Health and Social Care

John Rooksby & Gordon Baxter

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Socio-technical approaches are often applied in the development of healthcare information systems and medical devices. Socio-technical approaches are appropriate because the problems of developing technology for healthcare lie not with the complexity or novelty of the technology itself, but in the complex ways healthcare is practised and organised.


The healthcare domain has proved unexpectedly complex for systems developers. The production of integrated electronic health records was originally seen as straightforward, no more complex than the production of any records system for any organisation. Only after decades of effort and phenomenal cost are we beginning to see these deployed.

There is also a long list of failures in this domain. A particularly notable failure is that of the London Ambulance dispatch system in 1992. This failure was implicated in the deaths of up to 30 people. This was not a technical, but a socio-technical failure; there were technical problems with this system, but it also failed to address and support the established practices of dispatch. It became clear from this disaster that simply procuring the cheapest system was not an appropriate strategy. Development approaches need to be both technically sound and to pay appropriate attention to the support and evolution of work practices.

The Domain

Healthcare and social care are large, overlapping domains encompassing a wide range of organisations and activities. Needless to say, the work in these domains is often life-critical. Health and social care organisations include:

Healthcare organisations can vastly improve the outcomes of care when they communicate and coordinate effectively. When someone falls ill, for example, they may interact with several organisations, and be discharged from hospital into social care. So information technology problems do not just fall into each of the areas mentioned above, but they also exist across them.

Complexities in Health and Social Care

Why is developing information technology for health and social care so difficult? Why is this sector such a quagmire for technology with project after project going over budget and failing to deliver what was envisaged? The answers to such questions seem to lie in the complexity of the domain:

  1. There is simply a mass of information. Everyone in the developed world will engage with a healthcare provider many times during their lifetime. For each engagement, relevant information from previous ones should be available. Each encounter is also potentially useful in building evidence about the efficacy of services and treatments.
  2. Healthcare organisations are extremely large. Organisations such as NHS England, NHS Scotland, and Kaiser Permanente in the USA operate many hospitals and services. Hospitals are themselves large organisations, and often act in a highly autonomous way.
  3. Healthcare is highly politicised, with successive governments trying to reform and reshape the sector.
  4. Powerful professional groups dominate healthcare. Many of these groups predate the organisations they work within. These groups cannot be managed in the same way as employees of other organisations often can be, health professionals must be persuaded rather than told what to do.
  5. Healthcare faces a massive coordination problem, this ranges from cooperation in operating theatres, to shift handovers, to shared care and handover between organisations. The quality of coordination can have a huge impact on the effectiveness of care, for example a fast coordinated response to a stroke and then coordinated, long-term rehabilitation massively increases the chance of a stroke victim fully recovering.
  6. Finally, the range and complexity of tasks undertaken in healthcare is huge. These tasks are also highly contingent, particularly where health professionals need to deal with acute situations.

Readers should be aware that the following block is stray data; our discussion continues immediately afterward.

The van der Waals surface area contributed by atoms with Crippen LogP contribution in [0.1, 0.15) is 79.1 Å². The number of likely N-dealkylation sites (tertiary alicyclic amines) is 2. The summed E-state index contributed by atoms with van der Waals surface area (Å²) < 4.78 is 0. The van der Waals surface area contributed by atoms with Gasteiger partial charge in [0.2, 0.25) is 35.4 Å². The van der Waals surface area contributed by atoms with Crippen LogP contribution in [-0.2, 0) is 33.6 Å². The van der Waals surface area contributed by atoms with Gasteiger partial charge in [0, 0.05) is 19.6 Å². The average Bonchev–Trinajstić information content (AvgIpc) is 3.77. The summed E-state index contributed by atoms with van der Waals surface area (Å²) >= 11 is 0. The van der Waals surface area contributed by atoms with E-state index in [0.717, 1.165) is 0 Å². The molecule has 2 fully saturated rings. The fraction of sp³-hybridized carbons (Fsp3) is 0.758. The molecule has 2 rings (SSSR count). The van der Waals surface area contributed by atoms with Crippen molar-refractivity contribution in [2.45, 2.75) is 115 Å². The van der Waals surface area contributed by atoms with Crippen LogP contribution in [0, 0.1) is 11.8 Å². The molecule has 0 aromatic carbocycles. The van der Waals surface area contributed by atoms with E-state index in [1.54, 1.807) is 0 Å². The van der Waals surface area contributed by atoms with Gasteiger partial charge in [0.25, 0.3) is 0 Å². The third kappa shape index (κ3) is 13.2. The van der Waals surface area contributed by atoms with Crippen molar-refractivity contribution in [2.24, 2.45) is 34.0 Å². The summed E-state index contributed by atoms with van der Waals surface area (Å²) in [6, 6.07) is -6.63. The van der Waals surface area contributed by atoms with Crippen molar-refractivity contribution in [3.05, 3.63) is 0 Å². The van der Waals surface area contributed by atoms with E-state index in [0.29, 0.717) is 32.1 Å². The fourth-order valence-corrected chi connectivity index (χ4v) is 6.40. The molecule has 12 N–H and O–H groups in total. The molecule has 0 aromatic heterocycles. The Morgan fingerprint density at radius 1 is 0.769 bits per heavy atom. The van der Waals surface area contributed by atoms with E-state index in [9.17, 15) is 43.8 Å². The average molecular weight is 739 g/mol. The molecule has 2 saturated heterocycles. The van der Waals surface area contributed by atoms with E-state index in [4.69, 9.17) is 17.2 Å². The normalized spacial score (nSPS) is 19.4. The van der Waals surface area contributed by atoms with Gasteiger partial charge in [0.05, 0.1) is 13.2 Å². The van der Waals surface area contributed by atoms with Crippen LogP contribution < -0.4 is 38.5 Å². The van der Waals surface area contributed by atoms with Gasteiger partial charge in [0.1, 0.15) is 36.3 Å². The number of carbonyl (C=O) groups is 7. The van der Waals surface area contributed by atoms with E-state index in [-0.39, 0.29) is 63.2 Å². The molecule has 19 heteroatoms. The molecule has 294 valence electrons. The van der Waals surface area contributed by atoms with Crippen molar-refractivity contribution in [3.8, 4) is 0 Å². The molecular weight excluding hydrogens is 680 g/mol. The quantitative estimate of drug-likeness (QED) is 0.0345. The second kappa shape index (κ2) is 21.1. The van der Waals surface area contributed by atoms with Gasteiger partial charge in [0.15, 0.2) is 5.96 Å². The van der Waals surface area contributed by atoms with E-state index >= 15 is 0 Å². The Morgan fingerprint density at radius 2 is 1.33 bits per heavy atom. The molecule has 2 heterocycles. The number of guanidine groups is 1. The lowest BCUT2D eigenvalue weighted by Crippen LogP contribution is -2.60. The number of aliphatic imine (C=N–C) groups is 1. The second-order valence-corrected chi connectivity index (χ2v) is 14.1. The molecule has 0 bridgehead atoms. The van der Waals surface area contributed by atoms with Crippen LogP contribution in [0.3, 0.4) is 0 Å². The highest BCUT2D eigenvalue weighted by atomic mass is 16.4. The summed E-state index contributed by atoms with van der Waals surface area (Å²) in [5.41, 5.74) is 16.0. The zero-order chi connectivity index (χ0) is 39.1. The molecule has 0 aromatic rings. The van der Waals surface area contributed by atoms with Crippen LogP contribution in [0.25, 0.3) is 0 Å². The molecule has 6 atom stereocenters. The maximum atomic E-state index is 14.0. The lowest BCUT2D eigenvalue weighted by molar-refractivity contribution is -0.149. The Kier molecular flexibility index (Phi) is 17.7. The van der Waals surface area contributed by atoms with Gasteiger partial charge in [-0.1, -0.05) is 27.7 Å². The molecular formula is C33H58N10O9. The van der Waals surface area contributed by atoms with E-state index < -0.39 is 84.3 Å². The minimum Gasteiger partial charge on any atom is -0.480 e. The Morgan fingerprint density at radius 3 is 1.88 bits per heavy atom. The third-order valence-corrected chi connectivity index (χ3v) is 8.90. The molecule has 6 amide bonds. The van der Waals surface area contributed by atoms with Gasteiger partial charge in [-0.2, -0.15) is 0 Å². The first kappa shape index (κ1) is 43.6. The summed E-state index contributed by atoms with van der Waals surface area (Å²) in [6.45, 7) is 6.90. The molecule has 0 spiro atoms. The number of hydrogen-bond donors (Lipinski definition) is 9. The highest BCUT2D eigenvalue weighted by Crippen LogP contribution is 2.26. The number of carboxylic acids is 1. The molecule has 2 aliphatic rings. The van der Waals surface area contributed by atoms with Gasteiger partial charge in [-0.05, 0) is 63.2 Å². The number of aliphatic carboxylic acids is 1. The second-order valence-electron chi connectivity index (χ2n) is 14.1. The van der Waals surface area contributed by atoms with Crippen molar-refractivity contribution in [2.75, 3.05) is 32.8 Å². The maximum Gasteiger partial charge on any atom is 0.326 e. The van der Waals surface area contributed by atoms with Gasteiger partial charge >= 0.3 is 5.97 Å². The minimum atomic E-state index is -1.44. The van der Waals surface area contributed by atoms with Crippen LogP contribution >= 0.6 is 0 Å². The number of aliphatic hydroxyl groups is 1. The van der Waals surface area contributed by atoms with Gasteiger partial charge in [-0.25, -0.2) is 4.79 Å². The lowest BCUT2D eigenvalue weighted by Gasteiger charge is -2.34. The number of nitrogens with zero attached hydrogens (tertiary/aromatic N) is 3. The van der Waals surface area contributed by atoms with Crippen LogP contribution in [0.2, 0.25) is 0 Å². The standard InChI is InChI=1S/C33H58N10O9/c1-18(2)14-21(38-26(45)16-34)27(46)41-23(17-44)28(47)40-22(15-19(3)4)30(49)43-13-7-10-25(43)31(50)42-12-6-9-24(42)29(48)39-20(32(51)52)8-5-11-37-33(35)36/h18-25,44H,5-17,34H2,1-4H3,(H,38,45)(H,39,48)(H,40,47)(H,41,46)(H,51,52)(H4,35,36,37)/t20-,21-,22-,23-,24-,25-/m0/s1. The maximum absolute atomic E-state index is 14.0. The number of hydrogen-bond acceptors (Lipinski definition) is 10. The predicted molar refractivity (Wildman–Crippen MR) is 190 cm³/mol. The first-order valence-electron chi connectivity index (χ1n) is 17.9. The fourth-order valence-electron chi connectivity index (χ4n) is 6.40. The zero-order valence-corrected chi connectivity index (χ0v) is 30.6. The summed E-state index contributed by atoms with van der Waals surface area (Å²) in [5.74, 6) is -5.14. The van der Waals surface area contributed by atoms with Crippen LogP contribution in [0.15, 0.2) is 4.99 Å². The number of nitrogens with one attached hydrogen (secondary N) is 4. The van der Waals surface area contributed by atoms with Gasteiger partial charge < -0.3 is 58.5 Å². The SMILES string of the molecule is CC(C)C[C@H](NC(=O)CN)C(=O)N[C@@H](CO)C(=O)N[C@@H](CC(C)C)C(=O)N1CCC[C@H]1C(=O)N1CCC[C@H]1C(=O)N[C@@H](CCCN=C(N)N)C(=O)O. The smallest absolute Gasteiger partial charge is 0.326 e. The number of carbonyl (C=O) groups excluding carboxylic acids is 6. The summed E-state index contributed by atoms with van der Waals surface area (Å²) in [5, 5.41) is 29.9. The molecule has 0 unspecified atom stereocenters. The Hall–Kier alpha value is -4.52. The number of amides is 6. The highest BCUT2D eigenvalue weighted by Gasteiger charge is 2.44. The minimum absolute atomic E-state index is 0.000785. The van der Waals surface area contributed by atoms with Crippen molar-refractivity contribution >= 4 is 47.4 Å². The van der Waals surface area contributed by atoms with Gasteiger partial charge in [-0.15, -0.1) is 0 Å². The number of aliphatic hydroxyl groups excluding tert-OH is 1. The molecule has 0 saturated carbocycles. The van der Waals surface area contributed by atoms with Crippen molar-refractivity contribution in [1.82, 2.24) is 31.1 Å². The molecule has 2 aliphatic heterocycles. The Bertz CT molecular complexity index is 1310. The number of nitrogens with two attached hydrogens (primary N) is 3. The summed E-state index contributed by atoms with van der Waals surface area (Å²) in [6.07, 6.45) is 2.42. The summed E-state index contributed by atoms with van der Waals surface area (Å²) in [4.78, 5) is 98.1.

Socio-technical Challenges for Health and Social Care

Here we list four major socio-technical challenges for systems engineering in health and social care.

1. Supporting Practice

It is extremely important that information technology for healthcare is fit for purpose. Hospitals in particular are complex work environments, where health professionals work with multiple technologies, paper, devices, with other people, and not least patients. The preference in systems development is to design and evaluate a technology under controlled conditions, but this ignores the complexity and dynamic nature of the work and environment. Figure 1 below shows just how many technologies may be in use at any one time. Somewhere beneath all the equipment is a premature baby fighting for survival.

Figure 1: A Neo-natal Intensive Care Unit

2. The Paperless Hospital

One of the key challenges in healthcare is to produce an integrated electronic record. This has been a long-term aspiration, proving surprisingly difficult. Only recently have electronic records been coming into widespread use, and still there are many problems in ensuring the correct people have access to these, that they are used in uniform ways, and that the information in them is correct and meaningful. Summary records to be shared between providers are still “just around the corner”(as they have been for a long time). One of the key problems of computerisation has been that a medical record is not a thing, but a collection. Medical records are collections of results, summaries, letters and so on. Another problem has been that paper is very convenient for care providers to use. Health professionals do not sit at computers all day but face patients and work with others. Having a piece of paper on a clipboard is extremely convenient. Thirdly, the record has historically been, not simply information about a patient, but notes written to be used among small, richly connected groups. Figure 2 is used to illustrate this point.

FINDINGS: There are aneurysms arising from both intracavernous internal carotid arteries. On the left, the immediate pre-cavernous and intracavernous portions of the internal carotid artery are dysplastic with a fusiform aneurysm. This has a maximum dimension of approximately 1cm. On the right, there is a larger more saccular aneurysm with a maximum dimension of 2cm. This also arises from a dysplastic intracavernous internal carotid artery. The source data images from the angiography and axial GRASE images demonstrate these aneurysms nicely lying within the cavernous sinuses. In addition, there are changes of small vessel cerebrovascular disease in the brain with small lacunar infarcts involving the right gangliocapsular region.